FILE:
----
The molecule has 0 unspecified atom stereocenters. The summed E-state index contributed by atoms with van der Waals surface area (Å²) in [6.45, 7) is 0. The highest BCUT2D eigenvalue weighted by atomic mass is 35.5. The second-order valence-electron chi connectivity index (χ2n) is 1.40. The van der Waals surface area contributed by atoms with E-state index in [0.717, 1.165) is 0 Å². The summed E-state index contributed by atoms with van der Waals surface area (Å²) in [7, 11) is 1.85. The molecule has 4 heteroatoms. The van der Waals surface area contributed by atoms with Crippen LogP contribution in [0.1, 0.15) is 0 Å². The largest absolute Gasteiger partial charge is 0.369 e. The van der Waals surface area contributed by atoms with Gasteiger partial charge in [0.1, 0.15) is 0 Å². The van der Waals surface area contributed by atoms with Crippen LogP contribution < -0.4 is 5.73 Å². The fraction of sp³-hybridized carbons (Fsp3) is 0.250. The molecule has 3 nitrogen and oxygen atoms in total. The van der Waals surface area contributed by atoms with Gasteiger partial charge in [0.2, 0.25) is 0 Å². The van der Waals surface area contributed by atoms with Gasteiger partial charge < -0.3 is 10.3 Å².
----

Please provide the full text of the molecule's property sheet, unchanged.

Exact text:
The molecule has 0 unspecified atom stereocenters. The summed E-state index contributed by atoms with van der Waals surface area (Å²) in [6.45, 7) is 0. The highest BCUT2D eigenvalue weighted by atomic mass is 35.5. The second-order valence-electron chi connectivity index (χ2n) is 1.40. The van der Waals surface area contributed by atoms with E-state index in [0.717, 1.165) is 0 Å². The summed E-state index contributed by atoms with van der Waals surface area (Å²) in [7, 11) is 1.85. The molecule has 4 heteroatoms. The van der Waals surface area contributed by atoms with Crippen LogP contribution in [0.1, 0.15) is 0 Å². The largest absolute Gasteiger partial charge is 0.369 e. The van der Waals surface area contributed by atoms with Gasteiger partial charge in [0.1, 0.15) is 0 Å². The van der Waals surface area contributed by atoms with Crippen LogP contribution < -0.4 is 5.73 Å². The fraction of sp³-hybridized carbons (Fsp3) is 0.250. The molecule has 3 nitrogen and oxygen atoms in total. The van der Waals surface area contributed by atoms with Gasteiger partial charge in [0.2, 0.25) is 0 Å². The van der Waals surface area contributed by atoms with Gasteiger partial charge < -0.3 is 10.3 Å².